*Editorial Note: This content is not provided or commissioned by the credit card issuer. Any opinions, analyses, reviews or recommendations expressed in this article are those of the author’s alone, and have not been reviewed, approved or otherwise endorsed by the credit card issuer. This site may be compensated through the credit card issuer Affiliate Program.
This post contains references to products from one or more of our advertisers. We may receive compensation when you click on product links. For more information, please see our Advertiser Disclosure
Part two of our extensive look at the positive and negative effects of the Credit Card Act of 2009. You can find part one of this piece HERE.
Protecting the Consumer
When discussing interest rates, a lot of different arguments can be made and various factors can be cited. But one thing is undeniable. The Credit Card Act restricts the behavior of card companies when it comes to raising your interest rate. They can only do it in response to economic events or as a reaction to a change in your credit profile or your track record for making timely payments.
Data compiled by the Center for Responsible Lending indicates that while the interest rates in advertisements mailed to customers have risen, the actually rate that most cardholders wind up paying has actually gone down. Fees have been reined in, for sure. It also appears that more people are being offered credit – which is a plus. That could be credited to an improving economic outlook, the efforts of banks trying to win back customers lost during the height of the credit crisis, or to impetus provided by the Credit Card Act. I suspect that it’s a combination of all three.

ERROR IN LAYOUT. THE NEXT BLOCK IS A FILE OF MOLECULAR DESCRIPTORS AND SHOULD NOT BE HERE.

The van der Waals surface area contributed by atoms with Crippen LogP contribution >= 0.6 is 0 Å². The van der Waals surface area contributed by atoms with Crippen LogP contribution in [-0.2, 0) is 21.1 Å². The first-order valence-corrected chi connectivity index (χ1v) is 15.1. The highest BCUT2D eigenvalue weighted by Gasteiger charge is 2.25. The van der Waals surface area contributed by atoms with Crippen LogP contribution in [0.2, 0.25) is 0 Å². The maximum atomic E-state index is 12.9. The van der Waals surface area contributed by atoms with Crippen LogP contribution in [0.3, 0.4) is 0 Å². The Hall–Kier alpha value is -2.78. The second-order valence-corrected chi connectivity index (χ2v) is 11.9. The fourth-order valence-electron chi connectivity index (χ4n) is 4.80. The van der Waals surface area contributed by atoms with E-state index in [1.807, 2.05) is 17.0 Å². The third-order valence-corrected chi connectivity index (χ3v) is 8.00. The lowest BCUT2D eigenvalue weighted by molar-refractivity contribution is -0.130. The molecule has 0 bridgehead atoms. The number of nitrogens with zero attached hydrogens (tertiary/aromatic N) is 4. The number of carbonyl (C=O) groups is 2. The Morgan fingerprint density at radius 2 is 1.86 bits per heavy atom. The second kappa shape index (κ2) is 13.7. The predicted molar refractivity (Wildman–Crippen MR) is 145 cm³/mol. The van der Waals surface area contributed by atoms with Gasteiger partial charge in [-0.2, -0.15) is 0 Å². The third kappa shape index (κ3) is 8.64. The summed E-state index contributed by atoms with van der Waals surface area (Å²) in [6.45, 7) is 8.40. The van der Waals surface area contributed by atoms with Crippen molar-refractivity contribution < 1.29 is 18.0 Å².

While much of the analysis of the CARD Act is up for debate, even the American Bankers Association agrees that the Credit Card Act benefits consumers, according to Josh Frank, a senior researcher for the Center for Responsible Lending. That’s saying a lot, since bankers are the ones who were the most vocally and passionately opposed to passage of the bill. Frank also made another observation that other analysts often overlook, explaining that since the CARD Act forces card companies to be transparent about their pricing it spurs competition. As we all know, competition is always good for the consumer because it brings down prices and elevates the benefits we receive from products and services.
So while we may still be seeing high interest rates, for instance, we have also seen that card issuers are rolling out some very robust rewards programs and cards with other valuable perks. My hunch is that this is an attempt by banks to compete in the post-CARD Act environment – without sacrificing the revenues they make from interest payments. Even if we’re paying an extra point or two, we’re also getting some great new benefits.
The Timing of Monthly Statements
All I have to really do to see signs of positive improvement due to the CARD Act is to look at my monthly statement. It is much easier to read, and the amount I’ll wind up paying if I only pay the minimum each month is very conspicuous. Thanks to the Credit Card Act I also get my monthly bill sooner – which helps me pay it on time. I used to receive belated statements and sometimes it was nearly impossible to pay them before triggering a late fee. That kind of scheduling was intentional on the part of banks who were trying to set people up for late payments and lucrative penalties. It was wrong and unfair for them to do that, but now they have to mail your statement three weeks before the due date. Some things to consider: